Sam seems to bring a lot of things to bear on his consideration of wine and winemaking: An intense focus on and knowledge of the geology of his vineyard sites based on his time spent working in mountain vineyards in South America; a strong sense of the type of wines he wants to make based on abiding love of wines from the Rhone and Ribera del Duero ; and a dedication to growing of the grapes. “I really believe that farming is the most important thing we do. A lot of winemakers will say ‘the wine is made in the vineyard’ but they don’t walk the walk. My boots are a testament to what kind of winemaker I am. I’m in the vineyards and up and down the hillsides all the time,” he says.
I asked him about his winemaking philosophy. He said, “When I’m making wine I’m using a classical reference. I’m always referring back to Cote-Rotie, Condrieu, Ribera del Duero. I want to reflect the spirit of those wines, but through a California lens. I want to give you a classically formed and considered wine that reflects both the roots of the wine ” sometimes even the specific place in Europe where we cut the buds for the vine ” as well as my own interpretation of the vineyard site. My wines should have the depth and complexity of those older sites, but also something lush and voluptuous that reflects this climate.”
If his wines are designed to reflect the climate, his packaging and brand are designed to reflect the times. Wendy Roloson has worked with Sam to craft a specific brand image for the wine. Their mutual interest in artists like Mondrian and Rothko as well as a desire to have their bottles stand out on the shelves drove them to create a modern, stylized, brightly colored look for their wines. Spencer says, “We were trying to get people to reach out for the wine because it appealed to their taste. We were trying to get away from labels that looked like a lawyer’s business card and get people more emotionally involved with the wine. Ideally, once people have grabbed the bottle, I want people to sense that both the wine and the packaging are intimately thought out. We’re not just about pretty packaging, but why shouldn’t a great wine have a cool label?”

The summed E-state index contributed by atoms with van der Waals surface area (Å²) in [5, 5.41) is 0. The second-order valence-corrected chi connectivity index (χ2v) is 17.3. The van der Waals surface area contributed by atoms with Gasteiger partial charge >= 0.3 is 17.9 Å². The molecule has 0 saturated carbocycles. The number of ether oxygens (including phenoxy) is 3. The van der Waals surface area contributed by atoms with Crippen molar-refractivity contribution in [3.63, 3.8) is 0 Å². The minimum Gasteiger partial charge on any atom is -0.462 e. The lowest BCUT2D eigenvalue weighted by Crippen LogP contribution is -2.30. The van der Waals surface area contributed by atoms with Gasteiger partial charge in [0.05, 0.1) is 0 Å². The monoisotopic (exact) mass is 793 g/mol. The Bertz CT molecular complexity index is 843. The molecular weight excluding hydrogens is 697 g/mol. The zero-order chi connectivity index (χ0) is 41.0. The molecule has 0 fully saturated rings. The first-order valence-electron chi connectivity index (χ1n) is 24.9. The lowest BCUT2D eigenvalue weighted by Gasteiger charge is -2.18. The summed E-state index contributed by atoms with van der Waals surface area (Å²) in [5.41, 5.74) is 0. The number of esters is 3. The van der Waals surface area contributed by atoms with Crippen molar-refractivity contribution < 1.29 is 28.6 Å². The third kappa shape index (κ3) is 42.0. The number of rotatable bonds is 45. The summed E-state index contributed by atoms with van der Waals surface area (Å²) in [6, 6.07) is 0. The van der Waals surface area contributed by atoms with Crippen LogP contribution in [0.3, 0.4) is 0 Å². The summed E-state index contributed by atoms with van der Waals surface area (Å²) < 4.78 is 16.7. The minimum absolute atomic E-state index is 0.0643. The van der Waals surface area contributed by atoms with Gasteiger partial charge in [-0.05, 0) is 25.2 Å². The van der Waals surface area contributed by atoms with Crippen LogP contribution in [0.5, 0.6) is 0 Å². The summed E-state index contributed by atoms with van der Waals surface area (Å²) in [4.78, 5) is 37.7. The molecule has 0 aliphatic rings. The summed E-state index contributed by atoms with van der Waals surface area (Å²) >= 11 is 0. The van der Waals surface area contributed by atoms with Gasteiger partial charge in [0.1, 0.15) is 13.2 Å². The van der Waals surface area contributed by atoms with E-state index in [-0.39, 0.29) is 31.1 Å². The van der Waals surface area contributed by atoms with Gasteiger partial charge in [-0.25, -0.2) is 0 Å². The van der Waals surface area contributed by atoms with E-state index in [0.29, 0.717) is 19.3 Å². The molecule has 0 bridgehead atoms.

Why not, indeed?
Spencer’s aspirations for the moment seem to be focused on maturing their vineyard sites and notching up production a little as long as it remains only estate fruit. They have plans for more plantings in Lake County, as well as more plantings in the Conn Valley in conjunction with Copain, who currently buys their Syrah grapes. “I can’t see us doing much more than ten thousand [cases],” he says. Future plans also include the addition of a Zinfandel to their lineup which is currently focused on Rhone varietals (Syrah, Viognier, a blend) and a Tempranillo.